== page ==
Whether you are roaming the globe or facing your own flavor of uncertainty, it is helpful to nurture and cultivate your inner voice. Here are a few tips to begin to add your inner voice to your repertoire.

Tips for Tuning into Your Inner Voice

1.  Take time to be quiet and explore stillness. It’s hard to listen to your inner voice when there is a barrage of noise and distractions around you or in your own head.  You don’t have to sell all of your personal belongings and sit on a mountain to begin to cultivate some quiet in your life.  If you don’t already, find simple ways to bring some quiet and joy into your life on a daily basis.  Maybe it’s a quiet walk in the park, or finding a serene spot outside to just sit and breath.  You could walk barefoot in your back yard or listen to a meditation CD.  Take a bath. Little steps every day to find quiet help cultivate a fertile ground where our inner voice can “show up.”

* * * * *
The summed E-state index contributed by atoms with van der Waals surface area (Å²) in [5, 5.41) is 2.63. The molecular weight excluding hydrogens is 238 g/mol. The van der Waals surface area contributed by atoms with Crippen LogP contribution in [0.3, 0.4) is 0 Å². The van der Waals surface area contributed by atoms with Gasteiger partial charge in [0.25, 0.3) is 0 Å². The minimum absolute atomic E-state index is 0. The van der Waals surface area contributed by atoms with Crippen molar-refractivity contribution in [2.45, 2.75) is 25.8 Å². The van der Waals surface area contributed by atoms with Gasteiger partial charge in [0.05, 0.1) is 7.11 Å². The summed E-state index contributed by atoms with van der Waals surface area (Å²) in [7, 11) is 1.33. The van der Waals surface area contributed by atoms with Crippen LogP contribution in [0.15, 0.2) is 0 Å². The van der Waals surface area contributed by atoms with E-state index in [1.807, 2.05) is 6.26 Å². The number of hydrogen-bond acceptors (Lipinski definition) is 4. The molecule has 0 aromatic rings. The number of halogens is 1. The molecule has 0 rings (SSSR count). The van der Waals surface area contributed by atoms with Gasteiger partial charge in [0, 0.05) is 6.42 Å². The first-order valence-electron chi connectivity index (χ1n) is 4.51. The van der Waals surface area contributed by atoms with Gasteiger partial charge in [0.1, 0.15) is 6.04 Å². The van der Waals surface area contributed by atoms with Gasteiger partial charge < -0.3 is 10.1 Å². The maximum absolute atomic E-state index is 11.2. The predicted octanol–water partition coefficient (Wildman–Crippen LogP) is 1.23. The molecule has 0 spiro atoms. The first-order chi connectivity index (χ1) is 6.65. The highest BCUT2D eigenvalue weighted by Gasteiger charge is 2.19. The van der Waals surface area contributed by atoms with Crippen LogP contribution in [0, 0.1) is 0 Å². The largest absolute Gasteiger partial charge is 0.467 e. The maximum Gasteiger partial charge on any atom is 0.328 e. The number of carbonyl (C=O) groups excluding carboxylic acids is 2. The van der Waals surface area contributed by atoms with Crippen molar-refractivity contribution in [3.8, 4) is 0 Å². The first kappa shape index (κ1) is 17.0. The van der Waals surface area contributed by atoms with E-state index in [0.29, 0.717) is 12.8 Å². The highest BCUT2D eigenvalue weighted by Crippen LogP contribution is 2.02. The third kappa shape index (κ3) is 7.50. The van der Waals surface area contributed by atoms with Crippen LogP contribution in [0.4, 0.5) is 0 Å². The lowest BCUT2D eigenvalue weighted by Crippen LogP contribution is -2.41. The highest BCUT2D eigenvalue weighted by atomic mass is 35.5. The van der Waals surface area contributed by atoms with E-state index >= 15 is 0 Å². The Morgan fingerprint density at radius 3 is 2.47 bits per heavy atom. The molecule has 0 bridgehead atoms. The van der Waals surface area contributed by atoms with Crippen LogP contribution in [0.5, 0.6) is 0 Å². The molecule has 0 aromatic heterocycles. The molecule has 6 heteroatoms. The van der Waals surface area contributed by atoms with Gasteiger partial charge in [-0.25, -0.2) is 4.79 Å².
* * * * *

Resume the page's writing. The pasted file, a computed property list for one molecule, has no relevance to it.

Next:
2.  Take your inner voice out for a test drive.  The best way to explore listening to your inner voice is to simply try it.  Pay attention to your inner world a bit and see what you notice.  Now don’t be confused, this isn’t the worrying voice in your head that starts shouting out distractions or going through your “to do list” for the day. It is a quieter voice.  Sometimes it’s like a whisper or a thought that enters your head, except it’s not your thought. You could start by trying something simple like asking your inner voice, what should I eat for dinner?  And see if you get a reply… a thought or idea that pops into your head.  If you get an answer and it isn’t something that sound totally awful, give it a try and see what happens.